There are three different levels of competition in AKC agility:

NOVICE:  This class is for the dog that is just starting in agility.  There are 14 to 16 obstacles on this course.  The focus of the Novice class is on performing the obstacles with minimal handling technique.

OPEN:  This class is for the dog that has completed the Novice level.  There are 16 to 18 obstacles on this course.  The focus of the open class is on more difficult obstacle course performance with more handling skill required.

EXCELLENT:  This class is for the dog that has completed the Open level.  There are 18 to 20 obstacles on this course.  The focus of the Excellent A & B class is to provide the opportunity for dogs and handlers to demonstrate their superior skills in moving quickly and efficiently with close communication and teamwork through challenging agility courses.  The Excellent B level is the class where dog/handler teams can earn the title, Master Agility Champion (MACH), in the Regular Classes.

How is Agility Scored
Agility is a time and fault sport where the qualifying requirements are more challenging as the competition class levels get higher.  There are two types of faults: time and penalty.  Time faults are given for every second a dog goes over the Standard Course Time, as set by the length of the course.  Below are examples of Penalty Faults that a judge may assess a handler and dog:
  • Taking an obstacle out of sequence
  • Missing a contact zone
  • Displacing a bar or panel on a jump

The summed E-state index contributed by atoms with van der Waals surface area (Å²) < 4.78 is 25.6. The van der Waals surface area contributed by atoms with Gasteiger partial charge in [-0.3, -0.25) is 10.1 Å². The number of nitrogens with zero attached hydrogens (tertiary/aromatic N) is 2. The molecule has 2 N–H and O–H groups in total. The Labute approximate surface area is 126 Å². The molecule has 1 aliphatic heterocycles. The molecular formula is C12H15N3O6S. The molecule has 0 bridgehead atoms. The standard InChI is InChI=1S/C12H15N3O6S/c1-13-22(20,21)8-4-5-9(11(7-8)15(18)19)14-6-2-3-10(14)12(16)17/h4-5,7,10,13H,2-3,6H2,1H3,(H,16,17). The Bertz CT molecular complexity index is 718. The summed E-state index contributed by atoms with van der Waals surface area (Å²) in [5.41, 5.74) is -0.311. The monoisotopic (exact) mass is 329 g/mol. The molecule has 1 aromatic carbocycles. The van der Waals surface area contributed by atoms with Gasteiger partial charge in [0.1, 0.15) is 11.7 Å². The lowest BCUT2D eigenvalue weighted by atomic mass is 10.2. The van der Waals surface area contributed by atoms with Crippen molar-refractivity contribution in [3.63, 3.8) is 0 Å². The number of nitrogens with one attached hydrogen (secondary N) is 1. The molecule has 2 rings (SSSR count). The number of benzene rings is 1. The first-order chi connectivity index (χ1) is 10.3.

• Jumping off the pause table before the judge is through counting
  • Running around or refusing the next obstacle
  • Exceeding the amount of time set by the judge for running the course
  •  Touching either the dog or any obstacle by the handler while running the course
  • Outside assistance may be penalized
  • Handler failure to control the dog may be penalized

Agility Jump Heights
The classes are divided by jump heights in order to make the competition equal between the different sizes of dogs.

REGULAR CLASS:  A dog may jump in a jump height class higher than his/her shoulder measurement, but never lower.

8" Class – dogs up to 11" at the shoulder

12" Class – dogs over 11" and up to 14" at the shoulder

16" Class – dogs over 14" and up to 18" at the shoulder

20" Class – dogs over 18" and up to 22" at the shoulder

24" Class – dogs over 22" at the shoulder

26" Class – dogs may be entered at this height at their owner’s discretion.

Qualifying Performance
A perfect score in any class at any level is 100.  A dog must earn 3 qualifying scores under two different judges.  The minimum score to qualify is 85 in all classes except in the Excellent B class where the minimum score is 100.  The minimum time allowed to run the course and the number of obstacles to complete successfully, increase as the level of difficulty increases.